Sitka National Historical Park offers a good introduction to the Russian and native influences on this region, as well as a forested trail past beautifully carved totem poles. Created in 1910, it was the first National Park Service (NPS) site in Alaska, nearly 50 years before statehood.
1843 Russian Bishop’s House, Russian Orthodox cathedral, totem poles
Two miles of trails wind through the spruce forest passing more than a dozen totem poles and the site of Kiks.ádi Fort where the 1804 battle took place between Russian fur traders and the native Tlingit community. To further experience the Tlingit culture, attend a traditional dance at Shee’tka Kwaan Naa Kahidi Community House.
The adventurous can summit 3,354 foot Mount Verstovia for unsurpassed views of the harbor and the mountainous heart of Baranof Island. This steep route takes all day, starting with numerous switchbacks before the trail disappears and scrambling over rocks to the top. Also scenic, Indian River Trail is a flatter alternative.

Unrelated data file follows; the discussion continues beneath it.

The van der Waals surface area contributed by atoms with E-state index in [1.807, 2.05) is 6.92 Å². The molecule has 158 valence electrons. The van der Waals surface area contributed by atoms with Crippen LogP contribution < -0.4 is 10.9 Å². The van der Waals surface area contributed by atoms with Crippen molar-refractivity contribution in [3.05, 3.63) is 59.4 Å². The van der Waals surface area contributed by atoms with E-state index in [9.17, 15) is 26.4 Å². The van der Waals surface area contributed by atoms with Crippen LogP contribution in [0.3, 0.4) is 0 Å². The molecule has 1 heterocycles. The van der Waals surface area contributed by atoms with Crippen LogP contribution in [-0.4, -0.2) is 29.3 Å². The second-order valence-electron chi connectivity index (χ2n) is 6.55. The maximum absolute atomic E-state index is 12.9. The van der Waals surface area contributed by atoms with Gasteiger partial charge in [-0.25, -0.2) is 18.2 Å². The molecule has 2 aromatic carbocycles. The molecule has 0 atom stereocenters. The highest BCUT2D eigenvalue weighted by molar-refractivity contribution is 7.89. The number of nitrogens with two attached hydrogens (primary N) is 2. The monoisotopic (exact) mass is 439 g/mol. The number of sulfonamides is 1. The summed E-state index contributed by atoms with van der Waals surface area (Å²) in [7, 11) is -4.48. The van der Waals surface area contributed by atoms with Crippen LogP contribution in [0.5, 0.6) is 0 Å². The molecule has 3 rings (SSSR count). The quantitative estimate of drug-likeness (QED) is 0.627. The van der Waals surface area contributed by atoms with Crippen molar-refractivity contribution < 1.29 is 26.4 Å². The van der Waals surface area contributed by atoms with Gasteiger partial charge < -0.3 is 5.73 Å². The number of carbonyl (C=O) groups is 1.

Jagged peaks and tiny forested islands make Sitka the most beautiful spot in Southeast Alaska. Bald eagles abound in trees around the town’s quiet boat docks, while the volcanic cone of Mount Edgecumbe sits zen-like off to the west.
There are no roads to Sitka, so you have to take an airplane, cruise ship, or ferry. The main road on Baranof Island is paved and it is less than a mile walk to access the NPS visitor center from downtown.
Campsites are available at Blue Lake down a dirt road east of town in Tongass National Forest or at Old Sitka State Historic Park near the ferry terminal.
Explore More – When did the official transfer of Alaska from Russia to the U.S.A. take place on Castle Hill in Sitka (then known as New Archangel)?